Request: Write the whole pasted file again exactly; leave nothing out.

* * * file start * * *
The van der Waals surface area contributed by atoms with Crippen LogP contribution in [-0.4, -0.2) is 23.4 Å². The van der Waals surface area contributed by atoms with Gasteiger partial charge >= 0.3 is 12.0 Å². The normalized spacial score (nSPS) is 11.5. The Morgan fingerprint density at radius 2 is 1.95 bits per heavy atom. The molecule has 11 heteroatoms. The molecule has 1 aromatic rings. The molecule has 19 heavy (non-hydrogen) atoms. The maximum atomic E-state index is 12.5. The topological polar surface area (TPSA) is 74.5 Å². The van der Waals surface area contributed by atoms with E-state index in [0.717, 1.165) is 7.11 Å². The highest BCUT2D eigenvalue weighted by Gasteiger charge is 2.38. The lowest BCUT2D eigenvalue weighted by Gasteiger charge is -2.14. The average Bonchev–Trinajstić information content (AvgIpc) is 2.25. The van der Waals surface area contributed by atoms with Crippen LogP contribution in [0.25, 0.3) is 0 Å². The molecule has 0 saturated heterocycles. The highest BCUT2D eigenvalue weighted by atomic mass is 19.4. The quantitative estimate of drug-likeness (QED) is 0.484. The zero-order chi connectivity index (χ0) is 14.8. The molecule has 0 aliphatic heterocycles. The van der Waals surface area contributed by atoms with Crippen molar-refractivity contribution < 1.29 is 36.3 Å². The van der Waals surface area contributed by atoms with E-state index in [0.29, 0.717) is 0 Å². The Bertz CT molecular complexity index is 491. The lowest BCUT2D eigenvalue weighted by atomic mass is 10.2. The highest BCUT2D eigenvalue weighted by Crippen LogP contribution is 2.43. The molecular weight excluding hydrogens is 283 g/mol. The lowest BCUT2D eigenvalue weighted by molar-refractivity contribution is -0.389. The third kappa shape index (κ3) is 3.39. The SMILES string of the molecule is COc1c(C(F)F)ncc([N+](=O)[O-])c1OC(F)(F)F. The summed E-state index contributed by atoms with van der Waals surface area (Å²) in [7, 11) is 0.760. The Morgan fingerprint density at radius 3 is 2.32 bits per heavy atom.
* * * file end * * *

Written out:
The van der Waals surface area contributed by atoms with Crippen LogP contribution in [-0.4, -0.2) is 23.4 Å². The van der Waals surface area contributed by atoms with Gasteiger partial charge >= 0.3 is 12.0 Å². The normalized spacial score (nSPS) is 11.5. The Morgan fingerprint density at radius 2 is 1.95 bits per heavy atom. The molecule has 11 heteroatoms. The molecule has 1 aromatic rings. The molecule has 19 heavy (non-hydrogen) atoms. The maximum atomic E-state index is 12.5. The topological polar surface area (TPSA) is 74.5 Å². The van der Waals surface area contributed by atoms with E-state index in [0.717, 1.165) is 7.11 Å². The highest BCUT2D eigenvalue weighted by Gasteiger charge is 2.38. The lowest BCUT2D eigenvalue weighted by Gasteiger charge is -2.14. The average Bonchev–Trinajstić information content (AvgIpc) is 2.25. The van der Waals surface area contributed by atoms with Crippen LogP contribution in [0.25, 0.3) is 0 Å². The molecule has 0 saturated heterocycles. The highest BCUT2D eigenvalue weighted by atomic mass is 19.4. The quantitative estimate of drug-likeness (QED) is 0.484. The zero-order chi connectivity index (χ0) is 14.8. The molecule has 0 aliphatic heterocycles. The van der Waals surface area contributed by atoms with Crippen molar-refractivity contribution < 1.29 is 36.3 Å². The van der Waals surface area contributed by atoms with E-state index in [0.29, 0.717) is 0 Å². The Bertz CT molecular complexity index is 491. The lowest BCUT2D eigenvalue weighted by atomic mass is 10.2. The highest BCUT2D eigenvalue weighted by Crippen LogP contribution is 2.43. The molecular weight excluding hydrogens is 283 g/mol. The lowest BCUT2D eigenvalue weighted by molar-refractivity contribution is -0.389. The third kappa shape index (κ3) is 3.39. The SMILES string of the molecule is COc1c(C(F)F)ncc([N+](=O)[O-])c1OC(F)(F)F. The summed E-state index contributed by atoms with van der Waals surface area (Å²) in [7, 11) is 0.760. The Morgan fingerprint density at radius 3 is 2.32 bits per heavy atom.